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TitleSteve Jobs
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Steve Jobs
Co-founder of Apple Computer Inc.
Founded: 1976

"We started out to get a computer in the hands of everyday
people, and we succeeded beyond our wildest dreams."-
Steve Jobs

Steve Jobs' vision of a "computer for the rest of us" sparked
the PC revolution and made Apple an icon of American
business. But somewhere along the way, Jobs' vision got
clouded -- some say by his ego -- and he was ousted from

the company he helped found. Few will disagree that Jobs did indeed impede Apple's growth,
yet without him; the company lost its sense of direction and pioneering spirit. After nearly 10
years of plummeting sales, Apple turned to its visionary founder for help, and a little older, little
wiser Jobs engineered one of the most amazing turnarounds of the 20th century.

The adopted son of a Mountain View, Calif., machinist, Steve Jobs showed an early interest in
electronics and gadgetry. While in high school, he boldly called Hewlett-Packard co-founder and
president William Hewlett to ask for parts for a school project. Impressed by Jobs, Hewlett not
only gave him the parts, but also offered him a summer internship at Hewlett-Packard. It was
there that Jobs met and befriended Steve Wozniak, a young engineer five years his senior with
a penchant for tinkering.

After graduating from high school, Jobs enrolled in Reed College but dropped out after one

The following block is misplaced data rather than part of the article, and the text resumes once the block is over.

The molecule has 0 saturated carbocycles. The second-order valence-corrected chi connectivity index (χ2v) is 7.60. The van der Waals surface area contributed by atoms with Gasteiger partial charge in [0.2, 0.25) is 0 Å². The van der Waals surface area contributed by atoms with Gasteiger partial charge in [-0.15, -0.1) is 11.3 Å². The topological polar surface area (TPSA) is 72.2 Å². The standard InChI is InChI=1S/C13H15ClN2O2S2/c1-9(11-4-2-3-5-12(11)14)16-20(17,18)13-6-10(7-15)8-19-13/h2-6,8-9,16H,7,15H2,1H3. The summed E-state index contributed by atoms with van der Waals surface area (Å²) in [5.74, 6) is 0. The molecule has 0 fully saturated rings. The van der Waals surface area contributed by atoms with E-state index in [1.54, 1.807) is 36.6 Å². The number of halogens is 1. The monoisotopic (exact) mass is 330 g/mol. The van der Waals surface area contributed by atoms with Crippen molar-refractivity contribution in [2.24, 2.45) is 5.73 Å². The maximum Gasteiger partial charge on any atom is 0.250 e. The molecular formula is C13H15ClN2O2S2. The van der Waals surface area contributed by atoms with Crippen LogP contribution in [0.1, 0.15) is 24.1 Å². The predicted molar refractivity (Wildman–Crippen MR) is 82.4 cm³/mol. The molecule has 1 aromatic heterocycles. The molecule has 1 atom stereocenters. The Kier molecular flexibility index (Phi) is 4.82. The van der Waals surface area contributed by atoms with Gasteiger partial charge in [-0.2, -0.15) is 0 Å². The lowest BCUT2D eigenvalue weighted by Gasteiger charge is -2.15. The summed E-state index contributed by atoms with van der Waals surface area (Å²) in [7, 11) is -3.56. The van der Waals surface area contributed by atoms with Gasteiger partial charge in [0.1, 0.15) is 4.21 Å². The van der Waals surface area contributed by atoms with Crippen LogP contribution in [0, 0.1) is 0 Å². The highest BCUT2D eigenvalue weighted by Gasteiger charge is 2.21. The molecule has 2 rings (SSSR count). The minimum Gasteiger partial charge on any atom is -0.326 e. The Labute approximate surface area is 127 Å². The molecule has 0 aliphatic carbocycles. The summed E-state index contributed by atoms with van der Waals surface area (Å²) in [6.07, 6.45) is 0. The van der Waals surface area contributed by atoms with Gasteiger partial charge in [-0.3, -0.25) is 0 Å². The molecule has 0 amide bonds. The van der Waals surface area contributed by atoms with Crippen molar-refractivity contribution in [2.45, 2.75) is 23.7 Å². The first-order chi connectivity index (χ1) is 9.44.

semester. He had become fascinated by Eastern spiritualism, and he took a part-time job
designing video games for Atari in order to finance a trip to India to study Eastern culture and
religion.

When Jobs returned to the U.S., he renewed his friendship with Wozniak, who had been trying
to build a small computer. To Wozniak, it was just a hobby, but the visionary Jobs grasped the
marketing potential of such a device and convinced Wozniak to go into business with him. In
1975, the 20-year-old Jobs and Wozniak set up shop in Jobs' parents' garage, dubbed the
venture Apple, and began working on the prototype of the Apple I. To generate the $1,350 in
capital they used to start Apple, Steve Jobs sold his Volkswagen microbus, and Steve Wozniak
sold his Hewlett-Packard calculator.

Although the Apple I sold mainly to hobbyists, it generated enough cash to enable Jobs and
Wozniak to improve and refine their design. In 1977, they introduced the Apple II -- the first
personal computer with color graphics and a keyboard. Designed for beginners the user-
friendly Apple II was a tremendous success, ushering in the era of the personal computer. First-
year sales topped $3 million. Two years later, sales ballooned to $200 million.

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